Many people think of “speakers” as people who perform on big stages, but speaking is only part of what professional speaking is about. Choose the best speaking model for you.

speakers have a “one-and-done” . No matter how good they are, their client will almost certainly hire a different to close next year's . engagements usually pay well, but securing the gig usually means a lot of work and behind the scenes.

Trainers and breakout speakers are generally paid less than keynoters per , but they find more opportunities to get booked for repeat engagements. A large company might hire one company to work with numerous groups over a long period of . Long-term relationships with a handful of clients can mean steady income and less work on the and side.

Coaches and consultants speak—sometimes for free—to interest prospective clients in their programs. Offer to speak at a local Rotary Club or chamber of commerce, offer good value, and get people interested in what you have to offer. Prospects who are relevant to your programs will come up to you afterward to connect. If you're a capable , this tactic can be free, fun, and lucrative.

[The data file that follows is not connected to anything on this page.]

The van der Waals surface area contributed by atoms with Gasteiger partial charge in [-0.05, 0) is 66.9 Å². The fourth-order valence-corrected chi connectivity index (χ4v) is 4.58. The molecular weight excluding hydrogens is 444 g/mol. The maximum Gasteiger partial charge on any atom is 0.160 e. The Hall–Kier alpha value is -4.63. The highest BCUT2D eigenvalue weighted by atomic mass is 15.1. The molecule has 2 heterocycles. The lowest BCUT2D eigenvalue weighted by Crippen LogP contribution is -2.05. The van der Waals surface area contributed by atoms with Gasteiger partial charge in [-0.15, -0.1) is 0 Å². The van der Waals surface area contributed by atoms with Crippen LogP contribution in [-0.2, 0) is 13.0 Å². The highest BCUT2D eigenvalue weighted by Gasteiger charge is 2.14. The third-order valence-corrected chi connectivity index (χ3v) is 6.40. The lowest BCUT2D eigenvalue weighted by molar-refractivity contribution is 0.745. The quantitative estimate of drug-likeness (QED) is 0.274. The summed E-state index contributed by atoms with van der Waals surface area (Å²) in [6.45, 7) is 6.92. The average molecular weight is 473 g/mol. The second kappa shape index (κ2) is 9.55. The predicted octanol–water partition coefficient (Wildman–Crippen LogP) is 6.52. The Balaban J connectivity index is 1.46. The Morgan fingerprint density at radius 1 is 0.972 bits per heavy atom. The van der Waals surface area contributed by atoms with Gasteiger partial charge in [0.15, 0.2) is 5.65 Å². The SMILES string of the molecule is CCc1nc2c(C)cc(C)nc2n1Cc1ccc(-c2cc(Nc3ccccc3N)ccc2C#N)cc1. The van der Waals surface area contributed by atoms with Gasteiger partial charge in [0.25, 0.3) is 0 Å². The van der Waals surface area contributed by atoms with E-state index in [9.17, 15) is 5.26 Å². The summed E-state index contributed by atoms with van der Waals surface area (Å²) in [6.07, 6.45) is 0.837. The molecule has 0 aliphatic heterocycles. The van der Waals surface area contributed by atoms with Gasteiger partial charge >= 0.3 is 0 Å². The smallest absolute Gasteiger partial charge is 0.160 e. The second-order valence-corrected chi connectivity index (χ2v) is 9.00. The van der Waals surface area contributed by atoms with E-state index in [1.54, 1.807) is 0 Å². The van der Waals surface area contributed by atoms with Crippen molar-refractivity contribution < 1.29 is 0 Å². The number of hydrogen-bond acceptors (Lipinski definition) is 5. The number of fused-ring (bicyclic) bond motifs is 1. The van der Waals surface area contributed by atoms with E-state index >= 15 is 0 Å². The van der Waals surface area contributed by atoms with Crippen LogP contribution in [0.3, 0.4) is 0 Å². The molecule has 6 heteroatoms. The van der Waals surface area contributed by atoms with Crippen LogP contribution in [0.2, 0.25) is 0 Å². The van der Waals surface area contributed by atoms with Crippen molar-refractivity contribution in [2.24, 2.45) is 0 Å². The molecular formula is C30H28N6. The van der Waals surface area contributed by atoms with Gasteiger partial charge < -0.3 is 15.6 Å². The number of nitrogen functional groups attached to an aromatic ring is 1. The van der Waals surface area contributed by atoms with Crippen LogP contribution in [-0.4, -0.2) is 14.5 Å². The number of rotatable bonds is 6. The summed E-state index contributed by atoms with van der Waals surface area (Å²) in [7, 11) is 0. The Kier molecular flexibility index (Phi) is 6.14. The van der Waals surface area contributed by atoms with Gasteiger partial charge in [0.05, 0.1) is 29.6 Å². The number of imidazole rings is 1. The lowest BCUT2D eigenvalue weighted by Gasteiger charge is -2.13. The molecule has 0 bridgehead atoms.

Beyond that, teachers, litigators, and many other professionals don't even think of themselves as “professional speakers,” even though they talk and share their expertise for a living.

So when you think of “speaking,” look beyond the keynote stage. You might find a way to build a profitable speaking in your own back yard.